It also just looks super-cool.
Artem Key: Yes! And that’s really important. Our products are so visual. You really need to see them with your eyes. That’s why video is number one, our best sales tool.
I can’t stop staring at the Facebook ads. They’re hypnotizing. But you didn’t have experience selling things online either. Was your business plan all done on instinct?
Artem Key: We knew nothing about Facebook, nothing about advertising in the modern world, not to mention nothing about sourcing wood or manufacturing furniture. Like I said, trial and error. Mistake after mistake. But eventually we got there. Two and a half years ago, we were definitely coasting but we had good luck on the marketing front. One of our co-founders took a random camera and filmed a video and put it online. We got over six million views in two weeks.
Wow! What got consumers so excited?
Artem Key: People see this table and know instantly it’s something they want. We got a lot of, ‘Hey, yeah, I just moved into a small place but I want the option of seating more people and this is perfect.’ The table is a place to celebrate and have lots of people over, and this represented that kind of celebration.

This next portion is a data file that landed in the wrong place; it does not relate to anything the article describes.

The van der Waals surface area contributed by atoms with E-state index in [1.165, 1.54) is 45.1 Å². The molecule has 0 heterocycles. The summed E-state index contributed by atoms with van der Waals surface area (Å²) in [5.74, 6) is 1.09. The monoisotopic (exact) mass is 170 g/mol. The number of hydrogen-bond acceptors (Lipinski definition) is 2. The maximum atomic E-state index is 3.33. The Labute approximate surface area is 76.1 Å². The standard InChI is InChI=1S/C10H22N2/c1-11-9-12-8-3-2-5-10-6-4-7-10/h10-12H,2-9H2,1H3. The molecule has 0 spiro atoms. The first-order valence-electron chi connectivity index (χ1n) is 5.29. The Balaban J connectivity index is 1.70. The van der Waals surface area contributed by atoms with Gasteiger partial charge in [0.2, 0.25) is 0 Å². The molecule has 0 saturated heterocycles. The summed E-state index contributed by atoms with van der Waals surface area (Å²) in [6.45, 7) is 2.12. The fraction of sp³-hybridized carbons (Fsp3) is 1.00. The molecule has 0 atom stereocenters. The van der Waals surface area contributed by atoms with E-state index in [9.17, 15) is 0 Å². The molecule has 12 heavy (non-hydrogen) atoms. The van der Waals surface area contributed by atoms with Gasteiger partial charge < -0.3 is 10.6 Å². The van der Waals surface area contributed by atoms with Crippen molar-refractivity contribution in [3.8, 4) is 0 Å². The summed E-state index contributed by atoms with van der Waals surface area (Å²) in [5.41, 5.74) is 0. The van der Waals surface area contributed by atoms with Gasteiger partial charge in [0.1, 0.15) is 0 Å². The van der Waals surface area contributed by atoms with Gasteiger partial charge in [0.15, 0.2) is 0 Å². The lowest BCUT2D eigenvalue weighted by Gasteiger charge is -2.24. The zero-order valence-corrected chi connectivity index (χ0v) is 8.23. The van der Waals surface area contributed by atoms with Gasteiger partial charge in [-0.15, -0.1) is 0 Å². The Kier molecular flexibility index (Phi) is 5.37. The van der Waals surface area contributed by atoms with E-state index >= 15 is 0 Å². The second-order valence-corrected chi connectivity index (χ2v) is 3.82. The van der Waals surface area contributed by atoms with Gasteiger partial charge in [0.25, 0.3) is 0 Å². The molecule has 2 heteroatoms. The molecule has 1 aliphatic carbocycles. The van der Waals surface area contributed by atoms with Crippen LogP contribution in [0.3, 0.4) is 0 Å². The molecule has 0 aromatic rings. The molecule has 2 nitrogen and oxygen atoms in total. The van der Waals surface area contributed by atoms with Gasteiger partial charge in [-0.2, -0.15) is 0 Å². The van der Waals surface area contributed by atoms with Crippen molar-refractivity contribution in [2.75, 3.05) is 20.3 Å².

Then Covid happened and nobody was celebrating. What impact has the pandemic had on business?
Artem Key: We were scared. In Montreal, the lockdown happened on March 17 and we said, ‘What’s gonna happen? Are we going to sell anything?’ Within those weeks, as brick and mortar stores shut down, we saw the advantages of selling online. We’ve really only sold online. We’re not in stores. So, what we’ve seen is tripling, quadrupling of sales monthly. Everybody is at home, everybody is sitting around the table and looking on Facebook. Those are combinations that work for us.
It works for social distancing, too.
Artem Key: Right. For game night. For puzzles. For Zoom. All the things we do now.
What’s the brand’s plan going forward? Transformer beds and couches?
Artem Key: We have several products in the works. We already designed an outdoor sofa that expands. Mostly we’re just enjoying ourselves and loving the reaction people are having to our products. We have no idea what’s going to happen. But our team is amazing. We’ve grown from 6 to over 35 people in our front office, and we work from seven in the morning until seven at night and have a great time. We’ve sold around 20,000 units in four years and we still feel like we’re just starting.
Sounds like there’s definitely still room to expand.
Artem Key: Ohhh!
This interview has been edited and condensed for clarity.